Home / Knowledge / News / Textiles / Research examines how to apply conductive nanocoatings to textiles
Research examines how to apply conductive nanocoatings to textiles
07
Jun '11
Imagine plugging a USB port into a sheet of paper, and turning it into a tablet computer. It might be a stretch, but ideas like this have researchers at North Carolina State University examining the use of conductive nanocoatings on simple textiles – like woven cotton or even a sheet of paper.

“Normally, conductive nanocoatings are applied to inorganic materials like silicon. If we can find a way to apply them to textiles – cheap, flexible materials with a contorted surface texture – it would represent a cost-effective approach and framework for improving current and future types of electronic devices,” says Dr. Jesse Jur, assistant professor of textile engineering, chemistry and science, and lead author of a paper describing the research.

Using a technique called atomic layer deposition, coatings of inorganic materials, typically used in devices such as solar cells, sensors and microelectronics, were grown on the surface of textiles like woven cotton and nonwoven polypropylene – the same material that goes into reusable grocery store bags. “Imagine coating a textile fabric so that each fiber has the same nanoscale-thick coating that is thousands of times thinner than a human hair – that's what atomic layer deposition is capable of doing,” Jur says. The research, done in collaboration with the laboratory of Dr. Gregory Parsons, NC State Alcoa Professor of Chemical and Biomolecular Engineering, shows that common textile materials can be used for complex electronic devices.

As part of their study, the researchers created a procedure to quantify effective electrical conductivity of conductive coatings on textile materials. The current standard of measuring conductivity uses a four-point probe that applies a current between two probes and senses a voltage between the other two probes. However, these probes were too small and would not give the most accurate reading for measurements on textiles. In the paper, researchers describe a new technique using larger probes that accurately measures the conductivity of the nanocoating. This new system gives researchers a better understanding of how to apply coatings on textiles to turn them into conductive devices.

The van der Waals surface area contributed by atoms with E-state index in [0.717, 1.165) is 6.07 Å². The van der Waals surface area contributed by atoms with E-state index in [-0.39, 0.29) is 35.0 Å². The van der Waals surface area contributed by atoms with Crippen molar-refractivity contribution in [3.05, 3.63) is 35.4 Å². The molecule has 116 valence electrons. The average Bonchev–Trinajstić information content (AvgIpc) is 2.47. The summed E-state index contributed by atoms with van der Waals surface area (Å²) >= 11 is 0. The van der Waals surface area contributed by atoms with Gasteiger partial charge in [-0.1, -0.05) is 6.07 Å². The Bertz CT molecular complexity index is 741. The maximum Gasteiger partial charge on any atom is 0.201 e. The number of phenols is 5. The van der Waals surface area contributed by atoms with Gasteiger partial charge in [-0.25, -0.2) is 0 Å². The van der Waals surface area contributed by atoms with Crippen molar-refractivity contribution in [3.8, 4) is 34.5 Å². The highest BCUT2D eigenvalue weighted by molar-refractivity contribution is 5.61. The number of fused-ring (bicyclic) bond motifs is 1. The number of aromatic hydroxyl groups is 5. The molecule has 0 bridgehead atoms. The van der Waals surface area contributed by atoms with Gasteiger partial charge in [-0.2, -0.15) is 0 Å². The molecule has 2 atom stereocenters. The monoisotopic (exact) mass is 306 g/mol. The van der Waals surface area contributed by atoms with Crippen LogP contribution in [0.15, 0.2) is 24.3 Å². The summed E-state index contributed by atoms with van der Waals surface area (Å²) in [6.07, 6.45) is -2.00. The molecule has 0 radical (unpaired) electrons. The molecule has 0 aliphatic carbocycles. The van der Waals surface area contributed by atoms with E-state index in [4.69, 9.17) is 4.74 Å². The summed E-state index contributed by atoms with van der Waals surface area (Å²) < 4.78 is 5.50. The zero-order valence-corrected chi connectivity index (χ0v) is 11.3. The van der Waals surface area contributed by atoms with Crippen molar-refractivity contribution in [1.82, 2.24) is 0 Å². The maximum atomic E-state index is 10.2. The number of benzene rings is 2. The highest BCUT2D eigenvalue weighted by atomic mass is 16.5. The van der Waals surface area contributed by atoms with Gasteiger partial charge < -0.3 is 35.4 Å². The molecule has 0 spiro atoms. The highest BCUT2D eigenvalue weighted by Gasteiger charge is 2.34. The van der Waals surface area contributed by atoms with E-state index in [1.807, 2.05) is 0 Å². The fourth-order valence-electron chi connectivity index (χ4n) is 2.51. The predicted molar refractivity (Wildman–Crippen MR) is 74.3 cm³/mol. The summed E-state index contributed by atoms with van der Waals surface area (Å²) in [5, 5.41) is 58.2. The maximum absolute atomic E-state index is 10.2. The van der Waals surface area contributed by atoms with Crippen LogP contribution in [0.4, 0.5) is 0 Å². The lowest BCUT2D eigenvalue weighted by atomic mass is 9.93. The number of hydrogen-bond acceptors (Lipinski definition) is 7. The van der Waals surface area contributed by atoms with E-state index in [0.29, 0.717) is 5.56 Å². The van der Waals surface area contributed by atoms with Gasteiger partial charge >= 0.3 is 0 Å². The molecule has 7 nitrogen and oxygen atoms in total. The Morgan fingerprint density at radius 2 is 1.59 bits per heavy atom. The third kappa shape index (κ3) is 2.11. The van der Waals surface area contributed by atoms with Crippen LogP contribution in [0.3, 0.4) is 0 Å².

“We're not expecting to make complex transistors with cotton, but there are simple electronic devices that could benefit by using the lightweight flexibility that some textile materials provide,” Jur explains. “Research like this has potential health and monitoring applications since we could potentially create a uniform with cloth sensors embedded in the actual material that could track heart rate, body temperature, movement and more in real time. To do this now, you would need to stick a bunch of wires throughout the fabric – which would make it bulky and uncomfortable.

“In the world of electronics, smaller and more lightweight is always the ideal. If we can improve the process of how to apply and measure conductive coatings on textiles, we may move the needle in creating devices that have the requisite conductive properties, with all the benefits that using natural textile materials affords us,” Jur says.

A paper describing the research is published in the June issue of Advanced Functional Materials. Fellow NC State researchers include Parsons, post-doctoral researcher Christopher Oldham, and graduate student William Sweet. Funding for the study came from the Department of Energy and the Nonwovens Cooperative Research Center.

North Carolina State University

Must ReadView All

Textiles | On 17th Jan 2017

GST rollout from July 1; states to control small taxpayers

The Centre and states have reached a consensus on the issue of dual...

Textiles | On 17th Jan 2017

Reliance Industries net increases 3.6% in Q3FY17

In the three months ended December 31, 2016, India’s biggest private...

Textiles | On 17th Jan 2017

IMF projects advanced economies to grow at 1.9% in 2017

Advanced economies are projected to grow by 1.9 per cent in 2017 and...

Interviews View All

DK Sharma
Velocity Apparelz

We constantly communicate with employees at all levels

Sanjay Desai & Ashish Mulani
True Colors

Digital textile printing will be the technology of the future

Divyesh Mashruwala
Akshar Industries

Surat dominates foiling, embossing and pleating

Mark Paterson
Technical Absorbents Ltd

Mark Paterson, R&D manager of Technical Absorbents Ltd talks about Super...

Lynda Kelly
Suominen Corporation

Suominen Corporation is a manufacturer of nonwovens as roll goods for...

Suresh Patel
Sidwin Fabric

Sidwin Fabric is a manufacturer and exporter of polypropylene textiles and ...

Judy Frater
Somaiya Kala Vidya

Among the many honours showered on Frater, including Fulbright and Ford...

Mike Hoffman
Gildan Activewear SRL

Gildan Activewear, a manufacturer and marketer of branded clothing and...

Karan Arora
Karan Arora

Bridal couture created with rich Indian heritage, exquisite craftsmanship...

Press Release

Press Release

Letter to Editor

Letter to Editor

RSS Feed

RSS Feed

Submit your press release on


editorial@fibre2fashion.com

Letter To Editor






(Max. 8000 char.)

Search Companies





SEARCH
January 2017

January 2017

Subscribe today and get the latest update on Textiles, Fashion, Apparel and so on.

SUBSCRIBE


Browse Our Archives

GO


eNEWS
Insights
Subscribe today and get the latest News update in your mail box.
Advanced Search